Fewer than 19% of Americans live in areas classified as “rural”. Moreover, only 0.7% of Americans (according to the 2007 USDA Census of Agriculture) are farmers. Yet, this miniscule segment of the population is responsible for maintaining well over 60% of our country's land through ranching and growing crops that provide food, fuel, and fiber. That is a substantial burden to bear, and yet it is one that often goes unnoticed by the remaining 99.3% of Americans.
Because the agricultural landscape changes slowly, many of the transitions go unnoticed. On the other hand, “sexier” and more easily-politicized movements and rallying cries such as “save the land,” “eat organic,” “down with urban sprawl,” and “eat locally sourced food” are often front-page news. What most Americans fail to realize is that there are multitudes of socio-economic and socio-ecological forces that work together at multiple spatial and temporal scales driving these transformations. Without direct ties to agriculture, many people decry the transition from general farming practices to more corporatist and monocultural practices. Most fail to see their own complicity in this transition. Who among us hasn't recently eaten a hamburger, filled his or her car's tank with gas, enjoyed a carbonated soft drink, or in one way or another purchased and consumed one of the thousands of other products made from the corn-soy dominated agricultural landscape?
One change happening on the rural landscape can be observed in the James River Valley of North and South Dakota (Figure 2). As our insatiable (global) appetite for Zea mays (corn) and Glycine max (soy) continues to increase, this region's agricultural landscape is being quietly transformed.
The James River originates in Wells County North Dakota, and winds its way gently 710 miles south to just east of Yankton, South Dakota, where it meets the Missouri River. Known as the “unnavigable river” to early Dakota Indian tribes, its meager 700 foot drop in elevation creates a multitude of meanders and a slow rate of discharge, which creates – more in some years than others – difficulty in finding water deep enough to paddle a canoe. The southern portion of the James River Valley has long been entrenched in Corn Belt agriculture. For decades, counties from Sanborn County, SD south to the Missouri River have planted nearly 30% of their cropland to corn. Evidence of this early Corn Belt status can be seen in Mitchell, SD – home to the Corn Palace and the Mitchell High School Kernels, whose mascot, a supersized ear of corn named Cornelius, intimidates rival schools from around the region.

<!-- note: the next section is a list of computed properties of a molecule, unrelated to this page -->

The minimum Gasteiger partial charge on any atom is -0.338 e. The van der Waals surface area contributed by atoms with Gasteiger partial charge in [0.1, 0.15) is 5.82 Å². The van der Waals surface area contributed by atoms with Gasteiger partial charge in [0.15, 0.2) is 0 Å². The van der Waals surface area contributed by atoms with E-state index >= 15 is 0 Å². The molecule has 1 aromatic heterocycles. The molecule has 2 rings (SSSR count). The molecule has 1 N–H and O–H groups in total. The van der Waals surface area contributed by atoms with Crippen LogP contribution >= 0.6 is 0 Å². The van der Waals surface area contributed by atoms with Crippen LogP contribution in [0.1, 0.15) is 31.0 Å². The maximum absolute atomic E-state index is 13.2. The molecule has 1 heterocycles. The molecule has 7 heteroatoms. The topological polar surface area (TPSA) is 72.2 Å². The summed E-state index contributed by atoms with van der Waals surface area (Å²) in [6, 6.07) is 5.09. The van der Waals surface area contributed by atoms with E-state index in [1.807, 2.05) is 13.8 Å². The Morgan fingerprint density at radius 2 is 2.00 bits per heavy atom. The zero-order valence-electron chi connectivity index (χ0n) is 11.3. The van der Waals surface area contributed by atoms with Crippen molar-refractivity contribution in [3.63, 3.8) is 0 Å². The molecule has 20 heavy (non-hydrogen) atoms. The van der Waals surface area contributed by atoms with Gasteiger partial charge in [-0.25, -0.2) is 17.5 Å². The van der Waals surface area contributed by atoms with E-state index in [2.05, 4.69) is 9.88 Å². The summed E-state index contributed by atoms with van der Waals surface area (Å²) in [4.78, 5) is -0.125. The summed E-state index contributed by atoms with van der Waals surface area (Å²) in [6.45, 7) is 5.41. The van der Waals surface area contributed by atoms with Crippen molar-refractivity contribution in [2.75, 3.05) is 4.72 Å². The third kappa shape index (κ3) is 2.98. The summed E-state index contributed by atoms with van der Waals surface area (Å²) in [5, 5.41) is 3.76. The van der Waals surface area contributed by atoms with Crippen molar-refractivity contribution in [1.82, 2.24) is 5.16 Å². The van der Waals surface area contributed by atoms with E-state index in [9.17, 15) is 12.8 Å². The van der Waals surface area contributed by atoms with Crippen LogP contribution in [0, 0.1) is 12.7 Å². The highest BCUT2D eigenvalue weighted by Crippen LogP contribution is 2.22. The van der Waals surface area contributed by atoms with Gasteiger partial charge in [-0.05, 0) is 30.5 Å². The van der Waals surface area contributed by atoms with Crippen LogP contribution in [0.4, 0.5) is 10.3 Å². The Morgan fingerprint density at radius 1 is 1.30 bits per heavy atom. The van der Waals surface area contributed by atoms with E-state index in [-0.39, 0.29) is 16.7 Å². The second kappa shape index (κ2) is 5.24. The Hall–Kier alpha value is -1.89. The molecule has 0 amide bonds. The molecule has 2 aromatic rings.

But just to the north of Mitchell, some major changes are occurring. From LaMoure County, ND south to Spink, these counties have, over the past five decades, seen marked increase in the amount of cropland devoted to growing corn – in some cases by as much as twenty percent. In aggregate terms, this region's agricultural landscape hasn't changed much; in 1954 80% of the land was cropland and the remaining 20% was pastureland. In 2007, that proportion was more or less unchanged. Too flat to drain, yet too poor to crop, most pastureland has remained in pasture for lack of alternative uses. The remaining 80% that was used in the 1950s for growing wheat, oats, barley, flax, rye, and only meager acreages of corn, today grows an ever-increasing volume of corn and soy, where in some cases more than 75% of cropland is devoted to growing only those two crops.
To handle this ever growing demand for corn and soy-based products, new, state-of-the-art infrastructure in this region has recently been built to help facilitate the storage, processing, and movement of massive amounts of grain - mostly corn and soy - to destinations as far away as Asia, opening up new and expanding global and domestic agricultural markets to the farmers of this region. One such facility (Figure 1), located just east of Andover, SD is capable of storing three million bushels of corn, soy, and wheat. It is part of the James River Valley's new agricultural landscape. Unit trains can be loaded in less than eight hours that are bound for Pacific Northwest ports. Grain from these storage facilities also serve other distant domestic agricultural rail-markets such as ethanol facilities in Illinois, Nebraska, and Missouri, and livestock producers in Missouri, Texas, and Arkansas.
An identical facility has also been constructed on the west side of the Valley, about 70 miles west of Andover, in the small town of Roscoe. These two facilities, both on the east-west running BNSF rail line, are part of a much larger project where twelve South Dakota Wheat Growers facilities will be updated to handle and process ever-increasing quantities of corn and soy, making the ‘Wheat’ in the company name ever more irrelevant. The reasons for the upgrades are the increases both in the level of (grain handling) speed and (storage) space; upgrades that should help the farmers of this region market the products they are producing.
South Dakota's agricultural landscape is changing, albeit slowly. Today's landscape is a mosaic of the old (e.g., the barbed-wire fence, grazing cattle, bales of hay, pastureland, and fields of wheat) alongside the new (e.g., the towering grain elevator and the ever-increasing presence of corn and soy). To the casual passerby these changes may appear benign. Such changes do, however, signal shifts in global forces that impact even the most secluded agricultural regions of our country.